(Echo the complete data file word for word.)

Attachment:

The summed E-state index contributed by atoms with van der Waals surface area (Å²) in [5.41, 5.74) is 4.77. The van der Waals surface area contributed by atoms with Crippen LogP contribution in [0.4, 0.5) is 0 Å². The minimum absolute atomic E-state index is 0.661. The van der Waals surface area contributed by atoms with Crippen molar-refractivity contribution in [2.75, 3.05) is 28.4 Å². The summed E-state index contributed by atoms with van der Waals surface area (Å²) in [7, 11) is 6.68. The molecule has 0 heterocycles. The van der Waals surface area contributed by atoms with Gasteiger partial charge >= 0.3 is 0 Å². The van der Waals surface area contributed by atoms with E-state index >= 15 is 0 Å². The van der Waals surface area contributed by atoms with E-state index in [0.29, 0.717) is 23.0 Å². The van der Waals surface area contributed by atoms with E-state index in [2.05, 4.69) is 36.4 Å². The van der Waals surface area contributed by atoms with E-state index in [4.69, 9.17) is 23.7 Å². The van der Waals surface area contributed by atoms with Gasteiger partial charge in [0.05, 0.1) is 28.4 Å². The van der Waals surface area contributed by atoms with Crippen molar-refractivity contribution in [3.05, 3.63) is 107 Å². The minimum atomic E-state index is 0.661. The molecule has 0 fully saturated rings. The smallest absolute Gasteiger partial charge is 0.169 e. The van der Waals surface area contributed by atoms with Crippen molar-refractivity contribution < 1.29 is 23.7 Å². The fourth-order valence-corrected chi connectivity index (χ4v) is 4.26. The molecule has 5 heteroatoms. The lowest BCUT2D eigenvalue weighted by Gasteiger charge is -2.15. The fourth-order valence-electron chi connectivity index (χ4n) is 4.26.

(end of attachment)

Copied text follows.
The summed E-state index contributed by atoms with van der Waals surface area (Å²) in [5.41, 5.74) is 4.77. The van der Waals surface area contributed by atoms with Crippen LogP contribution in [0.4, 0.5) is 0 Å². The minimum absolute atomic E-state index is 0.661. The van der Waals surface area contributed by atoms with Crippen molar-refractivity contribution in [2.75, 3.05) is 28.4 Å². The summed E-state index contributed by atoms with van der Waals surface area (Å²) in [7, 11) is 6.68. The molecule has 0 heterocycles. The van der Waals surface area contributed by atoms with Gasteiger partial charge >= 0.3 is 0 Å². The van der Waals surface area contributed by atoms with E-state index >= 15 is 0 Å². The van der Waals surface area contributed by atoms with E-state index in [0.29, 0.717) is 23.0 Å². The van der Waals surface area contributed by atoms with E-state index in [2.05, 4.69) is 36.4 Å². The van der Waals surface area contributed by atoms with E-state index in [4.69, 9.17) is 23.7 Å². The van der Waals surface area contributed by atoms with Gasteiger partial charge in [0.05, 0.1) is 28.4 Å². The van der Waals surface area contributed by atoms with Crippen molar-refractivity contribution in [3.05, 3.63) is 107 Å². The minimum atomic E-state index is 0.661. The molecule has 0 fully saturated rings. The smallest absolute Gasteiger partial charge is 0.169 e. The van der Waals surface area contributed by atoms with Crippen molar-refractivity contribution < 1.29 is 23.7 Å². The fourth-order valence-corrected chi connectivity index (χ4v) is 4.26. The molecule has 5 heteroatoms. The lowest BCUT2D eigenvalue weighted by Gasteiger charge is -2.15. The fourth-order valence-electron chi connectivity index (χ4n) is 4.26.